So, the characteristics of the audience you want to reach should serve as a guide for your entire production process.
The language style, the density of the content, the triggers used… all this should be defined with a focus on optimizing the experience of those considered your ideal customers.
Put in that way, it may sound like a difficult task. But really, it’s not. Today, advanced data collection resources make it easier to gain insights about your audience.
Looking, for example, at blog posts that generate great reader engagement, it’s easier to set the ideal tone of voice for your brand.
So, collect data about your audience’s behavior and learn about their more abstract characteristics, such as motivations, needs, and desires. A good idea is to gather all this information and create a buyer persona to guide your strategies.
2. Outline the goals of your infographic
Each piece of content your brand publishes needs to have clear goals. This is no different when creating an infographic. What is the reason it exists? That is the most important question you need to answer at this stage.
Most infographics aim to bring forward information on a certain subject. For example, your goals might be to talk about a certain subject with your target audience in an easy way or even bring light to the juxtaposition of two pieces of data.
In addition, you need to define the infographic’s goals as a piece of content. Do you wish to obtain a certain number of shares? Or maybe reach a higher percentage of visibility? No matter what your goals are, they need to be outlined before you begin your work.
3. Define the type of infographic
The biggest reason to learn how to make an infographic is that it is able to take many forms depending on your goals and persona. After all, there are several different ways to display the same piece of information.
There are some kinds of infographics that better display numbers and others that highlight text and visual information. Consider the data you wish to gather and how it might be displayed in a way that your persona can best engage it.
Among the types of infographics, you can pick from are statistical (focused on numbers), timeline (shows progress over time), geographic (focused on maps), comparison (shows the contrast between multiple pieces of information) and list (a series of smaller pieces of information).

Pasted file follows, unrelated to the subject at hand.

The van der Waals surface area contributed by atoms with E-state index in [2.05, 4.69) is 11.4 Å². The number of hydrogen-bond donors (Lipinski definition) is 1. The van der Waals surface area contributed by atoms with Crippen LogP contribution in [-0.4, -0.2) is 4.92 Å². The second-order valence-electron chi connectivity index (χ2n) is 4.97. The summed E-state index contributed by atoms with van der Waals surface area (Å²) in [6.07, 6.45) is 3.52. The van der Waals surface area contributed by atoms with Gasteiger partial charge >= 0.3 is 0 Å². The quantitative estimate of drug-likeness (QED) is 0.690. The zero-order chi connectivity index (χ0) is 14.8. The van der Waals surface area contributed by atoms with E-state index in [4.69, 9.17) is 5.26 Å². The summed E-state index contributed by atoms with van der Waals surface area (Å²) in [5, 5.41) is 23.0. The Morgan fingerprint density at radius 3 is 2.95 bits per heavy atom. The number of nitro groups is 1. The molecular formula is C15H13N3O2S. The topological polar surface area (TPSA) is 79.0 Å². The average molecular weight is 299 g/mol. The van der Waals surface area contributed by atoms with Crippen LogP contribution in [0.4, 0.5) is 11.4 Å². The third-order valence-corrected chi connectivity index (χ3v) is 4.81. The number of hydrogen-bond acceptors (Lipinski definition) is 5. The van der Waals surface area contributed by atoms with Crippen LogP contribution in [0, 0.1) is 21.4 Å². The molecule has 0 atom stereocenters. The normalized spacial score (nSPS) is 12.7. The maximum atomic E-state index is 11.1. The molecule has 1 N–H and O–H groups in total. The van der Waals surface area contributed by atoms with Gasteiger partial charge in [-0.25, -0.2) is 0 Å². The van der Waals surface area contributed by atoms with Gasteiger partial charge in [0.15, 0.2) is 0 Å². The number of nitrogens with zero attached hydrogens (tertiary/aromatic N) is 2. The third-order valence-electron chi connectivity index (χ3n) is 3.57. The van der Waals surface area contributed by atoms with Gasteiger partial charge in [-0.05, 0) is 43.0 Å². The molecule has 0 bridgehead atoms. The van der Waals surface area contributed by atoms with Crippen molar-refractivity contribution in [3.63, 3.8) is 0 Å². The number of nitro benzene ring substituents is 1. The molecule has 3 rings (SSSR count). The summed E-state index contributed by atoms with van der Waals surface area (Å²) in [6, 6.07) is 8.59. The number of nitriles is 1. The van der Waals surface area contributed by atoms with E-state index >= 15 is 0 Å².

4. Choose the topic
Now that you know your buyer persona your goals and the type of infographic you want, the whole process gets easier.
So let’s start talking about the infographic production itself. Of course, the first step is to define the topic to be addressed in the content, a decision that depends on a broad understanding of your target market.
By observing, for example, the issues your competitors address, you can get an insight into the behavior of your target audience. Similarly, you can conduct a keyword search to identify topics with the highest potential to attract consumers.
You must also keep in mind the purpose of your material. This will help not only to define the topic but also the type of infographic you will produce. If the focus is, for example, to compare the efficiency of two different products, a comparison infographic may be the solution.
If the goal is simply to present the evolution of a project over time, an infographic in timeline format is the most appropriate option.
After choosing the topic, it is time to focus on the information you consider most relevant to fill the material.
5. Collect the data
Ideally, you already have an active strategy to collect information and create your own database. You can do this in several ways. For example, many companies invest in the creation of landing pages to obtain data from people interested in the solutions offered.